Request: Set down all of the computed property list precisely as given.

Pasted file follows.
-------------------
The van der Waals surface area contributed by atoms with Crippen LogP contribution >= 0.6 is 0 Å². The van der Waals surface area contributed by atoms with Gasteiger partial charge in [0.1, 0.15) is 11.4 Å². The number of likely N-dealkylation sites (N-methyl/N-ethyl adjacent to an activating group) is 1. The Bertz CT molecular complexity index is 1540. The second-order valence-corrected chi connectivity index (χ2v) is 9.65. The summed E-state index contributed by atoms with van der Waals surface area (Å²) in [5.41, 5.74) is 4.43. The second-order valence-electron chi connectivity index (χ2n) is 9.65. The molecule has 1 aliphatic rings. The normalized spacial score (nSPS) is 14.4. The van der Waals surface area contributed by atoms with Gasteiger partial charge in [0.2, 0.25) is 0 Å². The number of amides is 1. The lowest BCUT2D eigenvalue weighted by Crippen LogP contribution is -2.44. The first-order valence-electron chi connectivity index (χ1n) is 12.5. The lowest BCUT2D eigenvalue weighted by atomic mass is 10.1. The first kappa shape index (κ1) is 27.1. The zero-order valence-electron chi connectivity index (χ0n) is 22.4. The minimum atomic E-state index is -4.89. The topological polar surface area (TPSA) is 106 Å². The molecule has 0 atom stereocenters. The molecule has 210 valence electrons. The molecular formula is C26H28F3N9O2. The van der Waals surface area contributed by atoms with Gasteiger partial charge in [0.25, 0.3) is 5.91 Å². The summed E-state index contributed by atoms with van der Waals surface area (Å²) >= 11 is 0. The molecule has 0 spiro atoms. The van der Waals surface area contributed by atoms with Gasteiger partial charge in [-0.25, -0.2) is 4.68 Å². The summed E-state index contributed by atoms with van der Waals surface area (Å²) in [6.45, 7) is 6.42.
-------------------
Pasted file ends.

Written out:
The van der Waals surface area contributed by atoms with Crippen LogP contribution >= 0.6 is 0 Å². The van der Waals surface area contributed by atoms with Gasteiger partial charge in [0.1, 0.15) is 11.4 Å². The number of likely N-dealkylation sites (N-methyl/N-ethyl adjacent to an activating group) is 1. The Bertz CT molecular complexity index is 1540. The second-order valence-corrected chi connectivity index (χ2v) is 9.65. The summed E-state index contributed by atoms with van der Waals surface area (Å²) in [5.41, 5.74) is 4.43. The second-order valence-electron chi connectivity index (χ2n) is 9.65. The molecule has 1 aliphatic rings. The normalized spacial score (nSPS) is 14.4. The van der Waals surface area contributed by atoms with Gasteiger partial charge in [0.2, 0.25) is 0 Å². The number of amides is 1. The lowest BCUT2D eigenvalue weighted by Crippen LogP contribution is -2.44. The first-order valence-electron chi connectivity index (χ1n) is 12.5. The lowest BCUT2D eigenvalue weighted by atomic mass is 10.1. The first kappa shape index (κ1) is 27.1. The zero-order valence-electron chi connectivity index (χ0n) is 22.4. The minimum atomic E-state index is -4.89. The topological polar surface area (TPSA) is 106 Å². The molecule has 0 atom stereocenters. The molecule has 210 valence electrons. The molecular formula is C26H28F3N9O2. The van der Waals surface area contributed by atoms with Gasteiger partial charge in [0.25, 0.3) is 5.91 Å². The summed E-state index contributed by atoms with van der Waals surface area (Å²) >= 11 is 0. The molecule has 0 spiro atoms. The van der Waals surface area contributed by atoms with Gasteiger partial charge in [-0.25, -0.2) is 4.68 Å². The summed E-state index contributed by atoms with van der Waals surface area (Å²) in [6.45, 7) is 6.42.